For the first objective of the study, the exposure measure was smoking status classified as "never", "ex" or "current" smoker. Responses to two questions about tobacco cigarette smoking were used to determine the respondents' smoking status. The first question was: "Do you regularly smoke one or more tobacco cigarettes a day?" A person was classified as "never smoker" (reference group) if he/she had never regularly smoked one or more cigarettes a day; as "ex-smoker" if he/she reported not regularly smoking but having "ever been a regular smoker of one or more cigarettes a day"; and finally as "current smoker" if he/she reported currently smoking one or more cigarettes a day on a regular basis. "Tobacco cigarette" was self-defined (there was no differentiation between store-bought and roll-your-own cigarettes or type of cigarette smoked).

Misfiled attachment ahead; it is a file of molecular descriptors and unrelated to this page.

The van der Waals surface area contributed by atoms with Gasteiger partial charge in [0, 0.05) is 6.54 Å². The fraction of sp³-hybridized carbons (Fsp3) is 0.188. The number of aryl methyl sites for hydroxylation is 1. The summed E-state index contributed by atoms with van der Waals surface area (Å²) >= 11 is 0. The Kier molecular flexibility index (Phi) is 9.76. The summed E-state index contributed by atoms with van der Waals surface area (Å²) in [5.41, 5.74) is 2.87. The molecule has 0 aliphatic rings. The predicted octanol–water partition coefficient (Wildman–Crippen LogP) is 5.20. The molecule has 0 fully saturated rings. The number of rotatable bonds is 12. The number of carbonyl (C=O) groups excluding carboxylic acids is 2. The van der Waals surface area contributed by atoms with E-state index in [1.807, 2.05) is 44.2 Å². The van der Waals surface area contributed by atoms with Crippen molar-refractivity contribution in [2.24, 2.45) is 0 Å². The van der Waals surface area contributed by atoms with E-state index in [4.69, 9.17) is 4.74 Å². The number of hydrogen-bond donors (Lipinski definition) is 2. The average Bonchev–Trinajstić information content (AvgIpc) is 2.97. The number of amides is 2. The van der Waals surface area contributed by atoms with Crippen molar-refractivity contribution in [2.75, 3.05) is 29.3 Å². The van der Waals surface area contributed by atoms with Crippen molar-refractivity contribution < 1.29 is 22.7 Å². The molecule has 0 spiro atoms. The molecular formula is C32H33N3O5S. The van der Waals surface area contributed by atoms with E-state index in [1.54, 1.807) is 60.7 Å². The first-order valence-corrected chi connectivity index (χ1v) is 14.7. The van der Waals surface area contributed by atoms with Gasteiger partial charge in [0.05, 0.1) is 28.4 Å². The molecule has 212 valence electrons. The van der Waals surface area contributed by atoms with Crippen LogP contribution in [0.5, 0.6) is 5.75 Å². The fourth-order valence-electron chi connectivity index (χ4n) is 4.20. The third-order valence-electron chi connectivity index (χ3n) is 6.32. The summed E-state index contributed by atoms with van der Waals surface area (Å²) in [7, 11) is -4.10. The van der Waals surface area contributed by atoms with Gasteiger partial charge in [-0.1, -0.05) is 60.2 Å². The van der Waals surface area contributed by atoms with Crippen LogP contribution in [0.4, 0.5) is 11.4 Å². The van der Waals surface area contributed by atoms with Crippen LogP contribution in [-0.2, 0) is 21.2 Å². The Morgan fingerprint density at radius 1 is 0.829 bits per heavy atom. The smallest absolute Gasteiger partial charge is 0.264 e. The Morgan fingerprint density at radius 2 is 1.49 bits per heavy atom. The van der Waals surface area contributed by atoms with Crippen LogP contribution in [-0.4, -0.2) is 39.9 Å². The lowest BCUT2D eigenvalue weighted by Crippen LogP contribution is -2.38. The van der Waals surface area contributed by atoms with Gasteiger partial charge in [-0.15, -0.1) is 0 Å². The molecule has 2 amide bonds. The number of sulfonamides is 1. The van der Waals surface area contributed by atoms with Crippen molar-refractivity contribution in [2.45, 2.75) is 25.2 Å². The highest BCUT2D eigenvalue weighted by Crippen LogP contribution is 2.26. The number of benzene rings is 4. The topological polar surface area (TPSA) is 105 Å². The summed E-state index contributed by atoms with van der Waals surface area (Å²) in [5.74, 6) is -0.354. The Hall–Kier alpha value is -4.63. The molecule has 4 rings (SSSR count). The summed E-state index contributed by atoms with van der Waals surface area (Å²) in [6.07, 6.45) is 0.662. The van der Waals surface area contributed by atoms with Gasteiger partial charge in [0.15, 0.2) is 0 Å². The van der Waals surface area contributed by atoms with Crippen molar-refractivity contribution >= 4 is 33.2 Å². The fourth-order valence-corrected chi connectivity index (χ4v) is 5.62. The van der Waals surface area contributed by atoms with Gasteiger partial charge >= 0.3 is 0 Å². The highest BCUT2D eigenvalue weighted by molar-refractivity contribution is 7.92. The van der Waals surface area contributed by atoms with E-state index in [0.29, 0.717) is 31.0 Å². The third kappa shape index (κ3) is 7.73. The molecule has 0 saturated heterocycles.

For the second objective, the exposure of interest was quit status, using only current and ex-smokers for this analysis. The quit status of the respondents was assessed by asking current smokers: "In the last 12 months, have you tried to stop smoking altogether?" and ex-smokers: "How old were you the last time you quit smoking?" Using the information on temporality of quit behaviours, we created a four-level quit status variable, defined as: (i) "long-term ex-smokers" (reference group) including ex-smokers who successfully quit smoking five or more years ago; (ii) "recent ex-smokers" including ex-smokers who quit within the last five years; (iii) "unsuccesful quitters" including current smokers with a failed quit attempt in the 12 months preceding the interview; and (iv) "non-quitters" including current smokers who had made no attempt to quit in the previous 12 months.